Electronic consultations (e-consults) may be a valuable tool in the current era of increased demand for hematologists. Despite the increasing use of e-consults in hematology, their optimal utilization and impact on patient outcomes and workload are largely unknown.
In this retrospective cohort study, we studied the hematology consult experience at Veterans Affairs Connecticut from 2006 to 2018. We included 7,664 hematology consults (3,240 e-consults and 4,424 face-to-face [FTF] consults) requested by 1,089 unique clinicians.
We found that e-consults were rapidly adopted and used equally among physicians of different degrees of experience. The number of FTF consults did not decrease after the introduction of e-consult services. E-consults were preferentially used for milder laboratory abnormalities that had been less likely to result in a consult before their availability. Referring clinicians used e-consults preferentially for periprocedural management, anemia, leukopenia, and anticoagulation questions. Eighty-three percent of e-consults were resolved without needing an FTF visit in the year after the consult. Consults for pancytopenia, gammopathy, leukocytosis, and for patients with known malignancy were less likely to be resolved by e-consult. Among patients who were diagnosed with a new hematologic malignancy after their consult, having an e-consult before an FTF visit did not adversely affect survival.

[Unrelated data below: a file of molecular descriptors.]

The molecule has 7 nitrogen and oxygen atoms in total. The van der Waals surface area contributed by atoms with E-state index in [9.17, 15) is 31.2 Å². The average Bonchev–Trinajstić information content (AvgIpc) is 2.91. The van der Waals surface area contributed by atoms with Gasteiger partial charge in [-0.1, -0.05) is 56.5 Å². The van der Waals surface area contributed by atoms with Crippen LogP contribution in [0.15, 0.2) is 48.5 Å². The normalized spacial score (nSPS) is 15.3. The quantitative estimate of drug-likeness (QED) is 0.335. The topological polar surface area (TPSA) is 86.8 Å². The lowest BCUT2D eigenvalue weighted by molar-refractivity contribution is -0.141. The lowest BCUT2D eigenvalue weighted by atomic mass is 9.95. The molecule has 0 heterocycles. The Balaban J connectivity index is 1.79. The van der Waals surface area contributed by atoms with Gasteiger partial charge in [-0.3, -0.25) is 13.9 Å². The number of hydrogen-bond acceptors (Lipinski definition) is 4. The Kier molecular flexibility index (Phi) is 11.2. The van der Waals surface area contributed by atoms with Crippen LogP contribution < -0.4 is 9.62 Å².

In summary, e-consults safely expanded delivery of hematology services in our health care system but increased total consult volume. We report novel data on what types of consults may be best suited to the electronic modality, the impact of e-consults on workload, and their optimal use and implementation.